The fragrance wafting from a flowering gardenia shrub is like no other. In the warm south, it fills the air in spring and early summer. They thrive in humid climates and are native to China and Japan. Recreating this environment is a little tricky indoors, but with some light, luck and love, you can enjoy a microcosm of this outdoor wonder.
Purchase a healthy, flowering specimen at the local plant nursery, big-box outlet or florist. Choose a small leaf variety that is appropriate for indoor applications. Read the plant tag for approximate height or ask for assistance from the plant professional. Look for disease-free leaves and plenty of flower buds. These slow growing miniatures make handsome bonsai if you are a meticulous caregiver.
Provide a brightly lit location out of direct sunlight, cold or hot drafts. A south facing window is preferred. Keep the humidity levels high by sitting the pot in a tray filled with gravel, small rocks or fish tank glass so water will trickle through and accumulate below the pot. Never let the base of the pot settle into the puddle. This creates root rot. Mist the leaves only, avoiding the buds or flowers, during hot spells. High humidity also works to prevent red spiders from infiltrating. Keep the soil moist, not soggy, particularly when it blooms. Take care to water the soil only. This keeps the flower buds forming and prevents fall off.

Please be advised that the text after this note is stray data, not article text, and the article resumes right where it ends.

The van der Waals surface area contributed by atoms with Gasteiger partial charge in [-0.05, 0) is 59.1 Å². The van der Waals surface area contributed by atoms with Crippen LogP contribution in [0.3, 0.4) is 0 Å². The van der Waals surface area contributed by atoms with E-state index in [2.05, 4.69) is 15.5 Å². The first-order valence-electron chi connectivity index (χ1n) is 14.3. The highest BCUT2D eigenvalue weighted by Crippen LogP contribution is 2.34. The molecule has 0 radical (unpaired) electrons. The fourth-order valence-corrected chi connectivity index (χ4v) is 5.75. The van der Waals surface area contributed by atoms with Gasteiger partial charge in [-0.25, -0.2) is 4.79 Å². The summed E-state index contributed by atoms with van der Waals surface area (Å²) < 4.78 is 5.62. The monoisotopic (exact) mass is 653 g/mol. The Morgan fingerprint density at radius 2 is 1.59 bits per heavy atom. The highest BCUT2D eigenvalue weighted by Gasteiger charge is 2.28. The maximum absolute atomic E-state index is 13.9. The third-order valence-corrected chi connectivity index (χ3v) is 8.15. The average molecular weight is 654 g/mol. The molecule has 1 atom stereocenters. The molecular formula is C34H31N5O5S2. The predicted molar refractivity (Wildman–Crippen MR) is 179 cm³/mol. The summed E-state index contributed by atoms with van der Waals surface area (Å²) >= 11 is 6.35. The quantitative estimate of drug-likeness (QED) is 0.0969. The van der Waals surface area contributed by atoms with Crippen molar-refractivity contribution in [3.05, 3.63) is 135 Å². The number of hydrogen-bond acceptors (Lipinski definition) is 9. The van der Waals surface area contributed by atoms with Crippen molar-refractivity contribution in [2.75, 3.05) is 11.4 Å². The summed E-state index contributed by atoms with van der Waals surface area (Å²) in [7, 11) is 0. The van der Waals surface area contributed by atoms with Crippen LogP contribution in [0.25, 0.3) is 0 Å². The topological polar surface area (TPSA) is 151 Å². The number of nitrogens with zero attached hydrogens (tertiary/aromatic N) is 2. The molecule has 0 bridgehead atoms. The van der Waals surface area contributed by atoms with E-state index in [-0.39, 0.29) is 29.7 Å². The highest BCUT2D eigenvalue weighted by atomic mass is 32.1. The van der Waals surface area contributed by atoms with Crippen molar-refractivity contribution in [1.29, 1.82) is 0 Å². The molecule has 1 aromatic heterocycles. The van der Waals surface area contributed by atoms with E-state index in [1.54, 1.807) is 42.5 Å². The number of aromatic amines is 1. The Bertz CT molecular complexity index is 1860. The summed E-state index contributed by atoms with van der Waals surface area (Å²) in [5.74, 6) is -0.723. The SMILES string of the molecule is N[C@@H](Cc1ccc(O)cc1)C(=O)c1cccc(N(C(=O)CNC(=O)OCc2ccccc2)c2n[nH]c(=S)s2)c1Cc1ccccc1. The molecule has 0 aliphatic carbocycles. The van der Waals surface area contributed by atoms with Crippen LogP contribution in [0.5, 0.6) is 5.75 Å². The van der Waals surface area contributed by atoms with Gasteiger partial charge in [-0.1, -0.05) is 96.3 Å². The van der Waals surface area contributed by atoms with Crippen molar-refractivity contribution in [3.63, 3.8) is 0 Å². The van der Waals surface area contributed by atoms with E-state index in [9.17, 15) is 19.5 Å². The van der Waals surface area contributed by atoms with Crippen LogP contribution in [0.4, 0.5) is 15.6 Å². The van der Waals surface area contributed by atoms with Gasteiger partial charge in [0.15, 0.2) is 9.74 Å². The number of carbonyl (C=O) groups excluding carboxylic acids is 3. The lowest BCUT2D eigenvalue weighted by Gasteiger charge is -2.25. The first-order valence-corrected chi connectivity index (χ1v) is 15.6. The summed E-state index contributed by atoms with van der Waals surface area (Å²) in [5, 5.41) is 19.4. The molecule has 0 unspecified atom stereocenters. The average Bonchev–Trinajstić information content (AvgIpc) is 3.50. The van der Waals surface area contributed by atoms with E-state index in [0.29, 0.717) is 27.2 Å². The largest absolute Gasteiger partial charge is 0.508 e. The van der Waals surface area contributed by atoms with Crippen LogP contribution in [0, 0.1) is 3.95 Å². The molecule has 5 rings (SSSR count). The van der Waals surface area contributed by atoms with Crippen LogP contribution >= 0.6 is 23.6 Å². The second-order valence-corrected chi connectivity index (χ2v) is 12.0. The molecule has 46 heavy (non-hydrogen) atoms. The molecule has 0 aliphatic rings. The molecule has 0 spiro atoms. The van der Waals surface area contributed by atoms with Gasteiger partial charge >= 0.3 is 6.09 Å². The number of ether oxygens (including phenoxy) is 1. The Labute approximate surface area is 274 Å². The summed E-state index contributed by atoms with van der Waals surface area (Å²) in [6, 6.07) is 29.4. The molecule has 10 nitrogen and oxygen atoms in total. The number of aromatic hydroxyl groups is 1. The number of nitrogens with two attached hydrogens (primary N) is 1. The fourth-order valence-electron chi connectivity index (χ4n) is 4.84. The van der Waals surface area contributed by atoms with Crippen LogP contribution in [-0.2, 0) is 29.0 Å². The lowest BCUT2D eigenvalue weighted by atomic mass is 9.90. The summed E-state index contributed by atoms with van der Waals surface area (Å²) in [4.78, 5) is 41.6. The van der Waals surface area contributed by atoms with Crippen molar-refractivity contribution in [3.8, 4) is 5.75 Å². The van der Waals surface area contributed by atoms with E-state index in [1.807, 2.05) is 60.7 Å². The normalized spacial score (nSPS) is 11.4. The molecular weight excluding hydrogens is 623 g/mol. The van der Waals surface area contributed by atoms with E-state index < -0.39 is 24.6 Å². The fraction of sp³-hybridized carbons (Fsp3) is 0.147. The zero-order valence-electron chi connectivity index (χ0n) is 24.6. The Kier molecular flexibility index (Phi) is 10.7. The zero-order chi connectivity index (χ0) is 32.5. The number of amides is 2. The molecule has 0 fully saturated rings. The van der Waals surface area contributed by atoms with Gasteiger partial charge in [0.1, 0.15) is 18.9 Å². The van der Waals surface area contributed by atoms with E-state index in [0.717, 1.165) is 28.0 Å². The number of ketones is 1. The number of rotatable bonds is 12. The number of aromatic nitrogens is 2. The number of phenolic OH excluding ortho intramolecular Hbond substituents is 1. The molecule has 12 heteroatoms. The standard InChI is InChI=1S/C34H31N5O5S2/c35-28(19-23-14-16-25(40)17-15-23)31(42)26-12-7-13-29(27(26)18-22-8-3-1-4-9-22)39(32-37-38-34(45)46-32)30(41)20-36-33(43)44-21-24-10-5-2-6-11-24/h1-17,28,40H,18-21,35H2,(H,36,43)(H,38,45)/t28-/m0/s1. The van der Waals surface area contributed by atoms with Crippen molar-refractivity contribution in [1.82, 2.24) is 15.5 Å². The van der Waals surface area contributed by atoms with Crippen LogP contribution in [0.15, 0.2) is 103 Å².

Maintain a temperature of 60 to 65 degrees to set flower buds. This emulates the cooler night air outdoors. Great or sudden changes in temperature will make flower buds fall before blooming.
Fertilize lightly every three weeks during flowering. Any commercial food specially formulated for acid-loving plants, such as rhododendron and azaleas, is best. Resist at other times for the plant is in dormancy. About once each month, place the pot in the sink and flush it gently with water until it drains through. This eliminates fertilizer build-up.
Repot the gardenia using a prepared acidic potting soil. Plastic pots are a good choice because they retain water longer than Terra cotta pots. Propagate new plants in early spring. Take several cuttings, remove the lower leaves, dip them in rooting hormone powder and insert them into a loose mix of peat and vermiculite. Keep the mix moist, but not soggy. Roots should form in four to six weeks.